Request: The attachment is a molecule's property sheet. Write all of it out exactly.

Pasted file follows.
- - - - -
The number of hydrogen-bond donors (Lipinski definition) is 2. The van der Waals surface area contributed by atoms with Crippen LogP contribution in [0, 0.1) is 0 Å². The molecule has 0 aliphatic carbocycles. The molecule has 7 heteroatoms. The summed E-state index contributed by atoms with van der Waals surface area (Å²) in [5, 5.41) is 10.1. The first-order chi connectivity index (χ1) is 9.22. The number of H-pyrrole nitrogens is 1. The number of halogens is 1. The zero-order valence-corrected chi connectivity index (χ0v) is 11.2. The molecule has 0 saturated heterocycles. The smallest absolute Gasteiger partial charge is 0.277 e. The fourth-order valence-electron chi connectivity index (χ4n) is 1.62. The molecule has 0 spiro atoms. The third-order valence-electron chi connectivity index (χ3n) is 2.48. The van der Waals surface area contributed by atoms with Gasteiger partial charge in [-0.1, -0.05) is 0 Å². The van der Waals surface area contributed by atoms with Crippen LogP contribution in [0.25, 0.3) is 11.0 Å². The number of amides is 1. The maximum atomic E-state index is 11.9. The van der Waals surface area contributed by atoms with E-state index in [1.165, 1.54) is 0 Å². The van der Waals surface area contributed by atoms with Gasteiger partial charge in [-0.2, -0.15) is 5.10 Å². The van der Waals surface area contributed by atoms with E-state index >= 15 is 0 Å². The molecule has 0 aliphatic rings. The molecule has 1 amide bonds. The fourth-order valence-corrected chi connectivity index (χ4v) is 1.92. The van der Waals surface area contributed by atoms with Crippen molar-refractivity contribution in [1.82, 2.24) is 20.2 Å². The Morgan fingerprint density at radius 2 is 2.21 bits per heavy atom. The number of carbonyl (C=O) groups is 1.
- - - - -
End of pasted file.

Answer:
The number of hydrogen-bond donors (Lipinski definition) is 2. The van der Waals surface area contributed by atoms with Crippen LogP contribution in [0, 0.1) is 0 Å². The molecule has 0 aliphatic carbocycles. The molecule has 7 heteroatoms. The summed E-state index contributed by atoms with van der Waals surface area (Å²) in [5, 5.41) is 10.1. The first-order chi connectivity index (χ1) is 9.22. The number of H-pyrrole nitrogens is 1. The number of halogens is 1. The zero-order valence-corrected chi connectivity index (χ0v) is 11.2. The molecule has 0 saturated heterocycles. The smallest absolute Gasteiger partial charge is 0.277 e. The fourth-order valence-electron chi connectivity index (χ4n) is 1.62. The molecule has 0 spiro atoms. The third-order valence-electron chi connectivity index (χ3n) is 2.48. The van der Waals surface area contributed by atoms with Gasteiger partial charge in [-0.1, -0.05) is 0 Å². The van der Waals surface area contributed by atoms with Crippen LogP contribution in [0.25, 0.3) is 11.0 Å². The number of amides is 1. The maximum atomic E-state index is 11.9. The van der Waals surface area contributed by atoms with E-state index in [1.165, 1.54) is 0 Å². The van der Waals surface area contributed by atoms with Gasteiger partial charge in [-0.2, -0.15) is 5.10 Å². The van der Waals surface area contributed by atoms with E-state index >= 15 is 0 Å². The molecule has 0 aliphatic rings. The molecule has 1 amide bonds. The fourth-order valence-corrected chi connectivity index (χ4v) is 1.92. The van der Waals surface area contributed by atoms with Crippen molar-refractivity contribution in [1.82, 2.24) is 20.2 Å². The Morgan fingerprint density at radius 2 is 2.21 bits per heavy atom. The number of carbonyl (C=O) groups is 1.